- Against the backdrop of a multi-state bacterial infection caused by a batch of contaminated stool softener, the Food and Drug Administration is underscoring to pharmaceutical developers the importance of keeping their equipment clean and their quality control standards up to par.
- The agency on Monday released a warning about Burkholderia cepacia, a type of bacteria that can cause respiratory infections and pneumonia, particularly for people with weaker immune systems such as the elderly and children. Last year, the pathogen made headlines when more than 60 people across eight states became infected due to a contaminated batches of PharmaTech LLC's oral, liquid docusate sodium.
- In its warning, the FDA encouraged makers of non-sterile, water-based drug to create and maintain protocols that would preventing microorganisms from ruining their products. Examples included making sure manufacturing facilities were sanitary and establishing materials inspections at various stages throughout the production cycle.
B. cepacia has been on the regulators' radars for years because of its ability to sneak into drugs, which are then widely distributed, in turn helping the pathogen spread.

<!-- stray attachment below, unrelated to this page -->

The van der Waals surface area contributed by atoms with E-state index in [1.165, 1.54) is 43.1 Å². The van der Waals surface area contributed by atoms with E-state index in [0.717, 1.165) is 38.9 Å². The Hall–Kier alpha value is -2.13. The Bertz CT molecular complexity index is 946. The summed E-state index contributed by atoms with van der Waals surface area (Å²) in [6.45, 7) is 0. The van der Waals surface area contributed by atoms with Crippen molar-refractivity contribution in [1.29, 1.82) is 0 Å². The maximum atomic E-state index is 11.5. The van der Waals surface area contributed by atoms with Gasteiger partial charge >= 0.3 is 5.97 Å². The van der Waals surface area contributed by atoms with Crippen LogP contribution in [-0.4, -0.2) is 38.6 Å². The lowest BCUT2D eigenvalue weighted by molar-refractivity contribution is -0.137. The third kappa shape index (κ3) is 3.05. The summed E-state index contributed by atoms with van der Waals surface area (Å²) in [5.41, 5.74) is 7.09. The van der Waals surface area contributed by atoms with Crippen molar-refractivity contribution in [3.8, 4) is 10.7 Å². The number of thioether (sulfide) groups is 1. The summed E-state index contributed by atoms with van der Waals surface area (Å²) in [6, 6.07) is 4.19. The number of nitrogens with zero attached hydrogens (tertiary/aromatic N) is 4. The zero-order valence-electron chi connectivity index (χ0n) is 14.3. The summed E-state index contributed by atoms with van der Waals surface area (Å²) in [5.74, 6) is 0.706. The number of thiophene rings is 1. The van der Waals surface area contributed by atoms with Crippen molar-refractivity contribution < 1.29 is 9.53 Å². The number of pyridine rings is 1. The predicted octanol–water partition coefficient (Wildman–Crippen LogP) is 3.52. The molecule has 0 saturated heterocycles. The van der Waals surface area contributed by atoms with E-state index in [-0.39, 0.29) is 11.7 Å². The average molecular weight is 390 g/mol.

That's what happened with PharmaTech's stool softener, docusate sodium. An FDA investigation discovered the water used for the medicine's production was infested with the microbe, and then shipped out to multiple states by six companies. Before that investigation concluded, PharmaTech enacted a nationwide recall of the product.
Other pharmaceutical developers have also had to recall their treatments because of B. cepacia contamination. Sage Products, for instance, reeled back in its Comfort Shield Barrier Cream Cloths last August. More recently, Nurse Assist took back all unexpired lots of its I.V. Flush Syringes after patients receiving intravenous saline flush reported demonstrated bloodstream infections.
In response to the growing number of cases where B. cepacia has posed problems for pharmaceutical companies, the agency has made concerted efforts to remind developers to keep a watchful eye over bacterial contamination.
"To prevent the risk of this opportunistic and adaptable pathogen, manufacturing control measures must include not only effective cleaning, disinfecting, and drying of equipment but also must consider almost any source of water as a potential reservoir," the FDA wrote in a 2011 journal article. "Water is the most common raw material in pharmaceutical manufacturing, and potable water is a common source of [a species of B. cepacia]. Water for pharmaceutical purposes is processed and held in a manner that minimizes microbial numbers, endotoxins, and organic and inorganic compounds."
The FDA in general has also been cracking down on current good manufacturing practices violators. In the last year alone, the agency cited drugmakers such as Sun Pharma, Jazz and GlaxoSmithKline for contamination-related issues at their respective production sites and contract manufacturing service providers.